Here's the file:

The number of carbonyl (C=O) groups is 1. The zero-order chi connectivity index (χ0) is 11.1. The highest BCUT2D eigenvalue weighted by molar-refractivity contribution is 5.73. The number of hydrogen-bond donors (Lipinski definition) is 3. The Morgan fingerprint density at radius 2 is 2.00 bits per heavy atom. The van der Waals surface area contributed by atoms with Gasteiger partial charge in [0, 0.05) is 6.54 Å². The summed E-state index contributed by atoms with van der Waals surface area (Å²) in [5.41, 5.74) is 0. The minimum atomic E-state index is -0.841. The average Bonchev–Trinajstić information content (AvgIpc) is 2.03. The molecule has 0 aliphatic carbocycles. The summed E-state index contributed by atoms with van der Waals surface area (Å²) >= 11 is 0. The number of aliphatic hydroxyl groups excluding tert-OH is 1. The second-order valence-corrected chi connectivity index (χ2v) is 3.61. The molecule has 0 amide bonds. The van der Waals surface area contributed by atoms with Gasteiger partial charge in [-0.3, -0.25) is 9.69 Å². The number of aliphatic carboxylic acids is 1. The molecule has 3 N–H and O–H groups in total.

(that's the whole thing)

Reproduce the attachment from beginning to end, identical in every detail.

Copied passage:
The number of carbonyl (C=O) groups is 1. The zero-order chi connectivity index (χ0) is 11.1. The highest BCUT2D eigenvalue weighted by molar-refractivity contribution is 5.73. The number of hydrogen-bond donors (Lipinski definition) is 3. The Morgan fingerprint density at radius 2 is 2.00 bits per heavy atom. The van der Waals surface area contributed by atoms with Gasteiger partial charge in [0, 0.05) is 6.54 Å². The summed E-state index contributed by atoms with van der Waals surface area (Å²) in [5.41, 5.74) is 0. The minimum atomic E-state index is -0.841. The average Bonchev–Trinajstić information content (AvgIpc) is 2.03. The molecule has 0 aliphatic carbocycles. The summed E-state index contributed by atoms with van der Waals surface area (Å²) >= 11 is 0. The number of aliphatic hydroxyl groups excluding tert-OH is 1. The second-order valence-corrected chi connectivity index (χ2v) is 3.61. The molecule has 0 amide bonds. The van der Waals surface area contributed by atoms with Gasteiger partial charge in [-0.3, -0.25) is 9.69 Å². The number of aliphatic carboxylic acids is 1. The molecule has 3 N–H and O–H groups in total.